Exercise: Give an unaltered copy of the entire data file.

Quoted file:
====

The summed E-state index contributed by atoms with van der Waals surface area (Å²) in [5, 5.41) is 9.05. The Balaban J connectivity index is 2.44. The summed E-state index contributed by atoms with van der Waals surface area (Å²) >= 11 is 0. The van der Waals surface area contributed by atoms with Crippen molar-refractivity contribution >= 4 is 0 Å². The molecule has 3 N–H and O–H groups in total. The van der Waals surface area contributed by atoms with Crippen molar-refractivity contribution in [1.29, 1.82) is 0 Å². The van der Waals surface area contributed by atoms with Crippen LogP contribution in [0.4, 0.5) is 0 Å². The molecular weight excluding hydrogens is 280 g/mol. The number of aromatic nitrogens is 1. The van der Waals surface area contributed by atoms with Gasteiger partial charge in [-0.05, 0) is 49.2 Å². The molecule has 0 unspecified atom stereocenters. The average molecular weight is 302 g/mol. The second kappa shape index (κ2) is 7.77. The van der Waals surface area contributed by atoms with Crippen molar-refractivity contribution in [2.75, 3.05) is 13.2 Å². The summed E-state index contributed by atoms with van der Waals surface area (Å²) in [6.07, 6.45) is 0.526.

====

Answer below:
The summed E-state index contributed by atoms with van der Waals surface area (Å²) in [5, 5.41) is 9.05. The Balaban J connectivity index is 2.44. The summed E-state index contributed by atoms with van der Waals surface area (Å²) >= 11 is 0. The van der Waals surface area contributed by atoms with Crippen molar-refractivity contribution >= 4 is 0 Å². The molecule has 3 N–H and O–H groups in total. The van der Waals surface area contributed by atoms with Crippen molar-refractivity contribution in [1.29, 1.82) is 0 Å². The van der Waals surface area contributed by atoms with Crippen LogP contribution in [0.4, 0.5) is 0 Å². The molecular weight excluding hydrogens is 280 g/mol. The number of aromatic nitrogens is 1. The van der Waals surface area contributed by atoms with Gasteiger partial charge in [-0.05, 0) is 49.2 Å². The molecule has 0 unspecified atom stereocenters. The average molecular weight is 302 g/mol. The second kappa shape index (κ2) is 7.77. The van der Waals surface area contributed by atoms with Crippen molar-refractivity contribution in [2.75, 3.05) is 13.2 Å². The summed E-state index contributed by atoms with van der Waals surface area (Å²) in [6.07, 6.45) is 0.526.